Comparison of the use and results of sentinel lymph node biopsy in children and young adults with melanoma.
Journal Article (Journal Article)
BACKGROUND: Data on sentinel lymph node (SLN) biopsy in children with melanoma are limited. In this study, the authors compared the factors associated with SLN biopsy use and metastases in pediatric and young adult patients with melanoma. METHODS: The 2008 Surveillance, Epidemiology, and End Results (SEER) databases were used to examine melanoma cases from 2003 to 2008. Data extracted include age, sex, race, stage, tumor thickness, ulceration, lymph node status, surgical treatment, and survival. Logistic regression models were used for adjusted analyses. RESULTS: In total, 717 children (age <20 years) and 1368 young adults (age 20-24 years) were identified who were diagnosed with melanoma. Factors that were associated with SLN biopsy use included tumor ulceration (odds ratio [OR], 2.4; 95% confidence interval [CI], 1.4-4.3) and greater thickness (OR, 17; 95% CI, 12-24 for >1 mm vs ≤1 mm), but not younger age (OR, 1.3; 95% CI, 0.94-1.8) in adjusted analyses. SLN metastasis was correlated with ulceration (OR, 3.0; 95% CI, 1.6-5.8), increased thickness (OR, 6.8; 95% CI, 3.1-15 for 2.01-4.0 mm vs ≤1 mm), and for the interaction between age <20 years and thickness 1.01 to 2.00 mm (OR, 6.5; 95% CI, 1.7-25) in adjusted analyses. Children with nonulcerated melanomas that measured 1.01 to 2.00 mm in thickness were significantly more likely to have SLN metastases than young adults (24% vs 4%; P < .001). CONCLUSIONS: Thickness and ulceration were strong predictors of both the use of SLN biopsy and positive SLN biopsy results in children and young adults with melanoma. Compared with young adults, children were more likely to have SLN metastases despite having similar rates of SLN biopsy use.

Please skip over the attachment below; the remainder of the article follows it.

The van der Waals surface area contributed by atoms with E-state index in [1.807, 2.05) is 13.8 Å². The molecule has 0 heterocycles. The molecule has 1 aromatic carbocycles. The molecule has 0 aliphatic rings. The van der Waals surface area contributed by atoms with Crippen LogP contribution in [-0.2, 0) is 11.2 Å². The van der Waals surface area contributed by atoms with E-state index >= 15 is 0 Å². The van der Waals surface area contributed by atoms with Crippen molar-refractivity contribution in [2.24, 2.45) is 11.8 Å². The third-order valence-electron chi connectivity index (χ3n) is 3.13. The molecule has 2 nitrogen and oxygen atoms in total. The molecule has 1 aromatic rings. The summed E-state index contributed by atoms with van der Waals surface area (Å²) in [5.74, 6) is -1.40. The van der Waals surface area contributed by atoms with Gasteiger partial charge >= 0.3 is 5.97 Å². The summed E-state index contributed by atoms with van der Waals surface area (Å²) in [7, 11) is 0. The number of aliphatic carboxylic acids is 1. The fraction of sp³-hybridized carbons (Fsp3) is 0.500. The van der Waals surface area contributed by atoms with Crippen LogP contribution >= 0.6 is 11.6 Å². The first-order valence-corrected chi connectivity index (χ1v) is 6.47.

- Mu, E; Lange, JR; Strouse, JJ
- May 15, 2012
Volume / Issue
- 118 / 10
Start / End Page
- 2700 - 2707
Electronic International Standard Serial Number (EISSN)
Digital Object Identifier (DOI)
- United States